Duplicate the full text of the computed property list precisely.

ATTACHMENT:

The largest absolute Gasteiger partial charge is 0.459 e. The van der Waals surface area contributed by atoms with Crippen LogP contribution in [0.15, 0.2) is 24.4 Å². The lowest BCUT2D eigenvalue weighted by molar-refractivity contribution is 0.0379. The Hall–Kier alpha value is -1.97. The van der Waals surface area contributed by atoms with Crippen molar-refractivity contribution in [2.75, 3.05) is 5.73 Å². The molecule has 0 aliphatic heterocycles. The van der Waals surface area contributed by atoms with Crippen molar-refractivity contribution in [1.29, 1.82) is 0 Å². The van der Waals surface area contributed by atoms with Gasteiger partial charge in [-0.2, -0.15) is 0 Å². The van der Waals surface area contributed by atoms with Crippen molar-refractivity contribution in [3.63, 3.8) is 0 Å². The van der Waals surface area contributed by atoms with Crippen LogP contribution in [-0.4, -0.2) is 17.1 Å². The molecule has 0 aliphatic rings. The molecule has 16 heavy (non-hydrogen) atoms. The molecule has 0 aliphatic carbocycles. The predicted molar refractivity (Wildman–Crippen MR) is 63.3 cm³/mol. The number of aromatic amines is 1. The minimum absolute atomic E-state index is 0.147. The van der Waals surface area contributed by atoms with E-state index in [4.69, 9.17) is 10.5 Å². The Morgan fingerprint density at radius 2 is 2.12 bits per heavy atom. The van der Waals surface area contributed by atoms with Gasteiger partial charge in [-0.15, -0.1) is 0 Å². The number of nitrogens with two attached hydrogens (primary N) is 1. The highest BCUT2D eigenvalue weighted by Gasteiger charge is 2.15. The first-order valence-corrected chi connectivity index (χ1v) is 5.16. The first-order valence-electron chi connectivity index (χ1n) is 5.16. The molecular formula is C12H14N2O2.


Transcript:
The largest absolute Gasteiger partial charge is 0.459 e. The van der Waals surface area contributed by atoms with Crippen LogP contribution in [0.15, 0.2) is 24.4 Å². The lowest BCUT2D eigenvalue weighted by molar-refractivity contribution is 0.0379. The Hall–Kier alpha value is -1.97. The van der Waals surface area contributed by atoms with Crippen molar-refractivity contribution in [2.75, 3.05) is 5.73 Å². The molecule has 0 aliphatic heterocycles. The van der Waals surface area contributed by atoms with Crippen molar-refractivity contribution in [1.29, 1.82) is 0 Å². The van der Waals surface area contributed by atoms with Gasteiger partial charge in [-0.2, -0.15) is 0 Å². The van der Waals surface area contributed by atoms with Crippen molar-refractivity contribution in [3.63, 3.8) is 0 Å². The van der Waals surface area contributed by atoms with Crippen LogP contribution in [-0.4, -0.2) is 17.1 Å². The molecule has 0 aliphatic rings. The molecule has 16 heavy (non-hydrogen) atoms. The molecule has 0 aliphatic carbocycles. The predicted molar refractivity (Wildman–Crippen MR) is 63.3 cm³/mol. The number of aromatic amines is 1. The minimum absolute atomic E-state index is 0.147. The van der Waals surface area contributed by atoms with E-state index in [4.69, 9.17) is 10.5 Å². The Morgan fingerprint density at radius 2 is 2.12 bits per heavy atom. The van der Waals surface area contributed by atoms with Gasteiger partial charge in [-0.15, -0.1) is 0 Å². The number of nitrogens with two attached hydrogens (primary N) is 1. The highest BCUT2D eigenvalue weighted by Gasteiger charge is 2.15. The first-order valence-corrected chi connectivity index (χ1v) is 5.16. The first-order valence-electron chi connectivity index (χ1n) is 5.16. The molecular formula is C12H14N2O2.